Impurities in high-pressure boilers can cause deposition and corrosion, and can potentially carry over with steam to induce fouling and corrosion in superheaters, reheaters and turbines. Proper boiler water/steam chemistry control requires high-purity makeup, well-designed condensate/feedwater chemical treatment programs, comprehensive on-line analytical monitoring around the circuit and judicious use of blowdown to maintain boiler water contaminant concentrations within limits, without wasting energy and water. Regarding makeup system effluent purity, Electric Power Research Institute (EPRI) guidelines recommend3:
Guidelines from the International Association for the Properties of Water and Steam (IAPWS) replace sodium with conductivity after cation exchange (CACE) to calculate the influence of carbon dioxide ingress to makeup, which often occurs in vented storage tanks. IAPWS’ recommended CACE limit is 0.1 µS/cm4.
As previously reported in Reference 2, a very common configuration for power plant high-purity makeup is shown in Figure 1.
The micro- or ultrafilter minimizes particulate fouling of the reverse osmosis (RO) membranes. Modern RO units can typically remove over 99% of dissolved ions, leaving a light load for a downstream ion exchange unit or electrodeionization (EDI) system. The ion exchange polisher or EDI unit produces the final, high-purity effluent.
Whereas this configuration or something similar is commonplace for power-generating units, makeup water requirements for industrial boilers are usually less stringent, but still important.
Makeup water treatment for industrial boilers
The American Society of Mechanical Engineers (ASME) recently revised its long-standing guidelines for industrial boiler water purity5. Figure 2 is an extract from that guide.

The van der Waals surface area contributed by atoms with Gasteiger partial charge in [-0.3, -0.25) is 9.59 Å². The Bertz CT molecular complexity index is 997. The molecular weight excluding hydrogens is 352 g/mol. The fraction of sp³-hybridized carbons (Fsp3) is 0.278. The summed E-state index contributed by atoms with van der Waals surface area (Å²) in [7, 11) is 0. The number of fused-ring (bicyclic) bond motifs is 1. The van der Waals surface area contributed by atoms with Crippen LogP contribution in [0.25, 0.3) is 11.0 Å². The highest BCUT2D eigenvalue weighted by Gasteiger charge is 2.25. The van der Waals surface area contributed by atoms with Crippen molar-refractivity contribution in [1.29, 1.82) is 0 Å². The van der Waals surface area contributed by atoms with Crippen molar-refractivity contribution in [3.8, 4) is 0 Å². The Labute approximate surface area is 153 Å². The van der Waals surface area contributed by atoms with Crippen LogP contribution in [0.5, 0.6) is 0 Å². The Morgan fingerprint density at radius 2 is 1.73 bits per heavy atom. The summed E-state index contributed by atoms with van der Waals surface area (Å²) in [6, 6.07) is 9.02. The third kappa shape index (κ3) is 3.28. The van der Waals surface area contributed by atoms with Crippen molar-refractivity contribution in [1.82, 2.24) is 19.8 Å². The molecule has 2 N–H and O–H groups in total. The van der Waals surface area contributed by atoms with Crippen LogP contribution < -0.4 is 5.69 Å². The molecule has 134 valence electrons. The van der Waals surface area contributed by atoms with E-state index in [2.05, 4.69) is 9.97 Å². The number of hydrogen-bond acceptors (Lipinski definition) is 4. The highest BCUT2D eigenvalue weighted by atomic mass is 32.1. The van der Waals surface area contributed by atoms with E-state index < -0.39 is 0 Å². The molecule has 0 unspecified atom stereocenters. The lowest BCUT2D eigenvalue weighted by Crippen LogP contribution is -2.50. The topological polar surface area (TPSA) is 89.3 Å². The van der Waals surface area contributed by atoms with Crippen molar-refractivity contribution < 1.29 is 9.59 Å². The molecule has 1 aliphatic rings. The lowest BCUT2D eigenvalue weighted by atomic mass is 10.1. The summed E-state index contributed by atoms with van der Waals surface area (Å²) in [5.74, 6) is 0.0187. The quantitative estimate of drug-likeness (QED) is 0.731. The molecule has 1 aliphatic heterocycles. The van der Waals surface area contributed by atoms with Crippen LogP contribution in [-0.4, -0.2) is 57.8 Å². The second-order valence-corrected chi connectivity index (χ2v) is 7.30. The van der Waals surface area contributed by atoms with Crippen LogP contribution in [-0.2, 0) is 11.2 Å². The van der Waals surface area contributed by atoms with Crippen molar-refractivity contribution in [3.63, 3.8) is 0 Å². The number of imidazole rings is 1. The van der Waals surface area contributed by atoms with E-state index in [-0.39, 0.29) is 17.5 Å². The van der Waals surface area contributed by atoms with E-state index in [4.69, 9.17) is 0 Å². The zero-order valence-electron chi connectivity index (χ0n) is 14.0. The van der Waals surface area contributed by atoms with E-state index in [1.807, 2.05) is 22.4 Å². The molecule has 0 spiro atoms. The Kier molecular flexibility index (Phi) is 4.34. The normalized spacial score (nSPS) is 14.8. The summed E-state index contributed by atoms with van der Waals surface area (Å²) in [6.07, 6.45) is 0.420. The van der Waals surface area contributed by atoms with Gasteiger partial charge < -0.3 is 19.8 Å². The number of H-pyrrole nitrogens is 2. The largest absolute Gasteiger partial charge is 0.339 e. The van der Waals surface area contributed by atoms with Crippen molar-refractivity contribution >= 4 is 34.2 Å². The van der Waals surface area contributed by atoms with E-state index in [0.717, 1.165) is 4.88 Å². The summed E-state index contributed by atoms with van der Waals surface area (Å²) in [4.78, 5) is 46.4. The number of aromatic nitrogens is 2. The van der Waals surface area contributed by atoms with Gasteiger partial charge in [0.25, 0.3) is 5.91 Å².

The key point for this discussion is that lower-pressure boilers can tolerate higher concentrations of impurities because of lower heat fluxes and the reduced potential of solids carryover to steam. (We will examine such data in more detail in a later article in this series on boiler water chemistry, but encourage readers of this article to contact the ASME (www.asme.org) to purchase a copy of the guidelines.)
When it comes to low-pressure boiler water impurities, the largest potential problem is hardness. Note the low feedwater hardness limit of 0.5 mg/L for even the lowest pressure range of Figure 2. For high-pressure units the limit decreases to zero.
The typical result of hardness excursions is shown below.
A primary reaction is:
Calcium carbonate (CaCO3) scale forms per the inverse solubility of dissolved calcium and bicarbonate alkalinity (HCO3-) with temperature. The general effect of scale deposition on tube wall temperatures is illustrated in Figure 4.
Tube overheating is a common outcome from scale formation. Other deposits may be porous in nature, which can lead to under-deposit corrosion, a topic for future discussion.